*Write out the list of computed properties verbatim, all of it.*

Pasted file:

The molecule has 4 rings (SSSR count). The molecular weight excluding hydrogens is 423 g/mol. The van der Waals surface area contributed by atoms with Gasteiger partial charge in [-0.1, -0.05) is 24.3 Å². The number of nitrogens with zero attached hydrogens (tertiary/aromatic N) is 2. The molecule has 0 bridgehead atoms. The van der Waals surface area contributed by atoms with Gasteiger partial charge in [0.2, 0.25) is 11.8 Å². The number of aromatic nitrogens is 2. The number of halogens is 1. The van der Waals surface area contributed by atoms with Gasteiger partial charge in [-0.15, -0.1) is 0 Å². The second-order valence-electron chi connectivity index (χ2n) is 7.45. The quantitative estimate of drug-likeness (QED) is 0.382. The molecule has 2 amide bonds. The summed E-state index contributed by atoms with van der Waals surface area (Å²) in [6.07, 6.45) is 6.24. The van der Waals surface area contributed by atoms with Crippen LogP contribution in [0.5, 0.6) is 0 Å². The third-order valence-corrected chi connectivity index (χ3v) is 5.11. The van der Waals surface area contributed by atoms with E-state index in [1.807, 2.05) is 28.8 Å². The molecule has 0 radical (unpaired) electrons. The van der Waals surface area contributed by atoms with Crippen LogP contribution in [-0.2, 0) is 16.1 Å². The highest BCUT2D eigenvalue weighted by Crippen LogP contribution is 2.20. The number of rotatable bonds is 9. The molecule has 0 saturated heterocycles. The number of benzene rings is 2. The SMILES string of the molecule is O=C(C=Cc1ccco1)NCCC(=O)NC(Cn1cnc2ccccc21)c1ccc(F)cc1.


The molecule has 4 rings (SSSR count). The molecular weight excluding hydrogens is 423 g/mol. The van der Waals surface area contributed by atoms with Gasteiger partial charge in [-0.1, -0.05) is 24.3 Å². The number of nitrogens with zero attached hydrogens (tertiary/aromatic N) is 2. The molecule has 0 bridgehead atoms. The van der Waals surface area contributed by atoms with Gasteiger partial charge in [0.2, 0.25) is 11.8 Å². The number of aromatic nitrogens is 2. The number of halogens is 1. The van der Waals surface area contributed by atoms with Gasteiger partial charge in [-0.15, -0.1) is 0 Å². The second-order valence-electron chi connectivity index (χ2n) is 7.45. The quantitative estimate of drug-likeness (QED) is 0.382. The molecule has 2 amide bonds. The summed E-state index contributed by atoms with van der Waals surface area (Å²) in [6.07, 6.45) is 6.24. The van der Waals surface area contributed by atoms with Crippen LogP contribution in [0.5, 0.6) is 0 Å². The third-order valence-corrected chi connectivity index (χ3v) is 5.11. The van der Waals surface area contributed by atoms with E-state index in [1.807, 2.05) is 28.8 Å². The molecule has 0 radical (unpaired) electrons. The van der Waals surface area contributed by atoms with Crippen LogP contribution in [-0.2, 0) is 16.1 Å². The highest BCUT2D eigenvalue weighted by Crippen LogP contribution is 2.20. The number of rotatable bonds is 9. The molecule has 0 saturated heterocycles. The number of benzene rings is 2. The SMILES string of the molecule is O=C(C=Cc1ccco1)NCCC(=O)NC(Cn1cnc2ccccc21)c1ccc(F)cc1.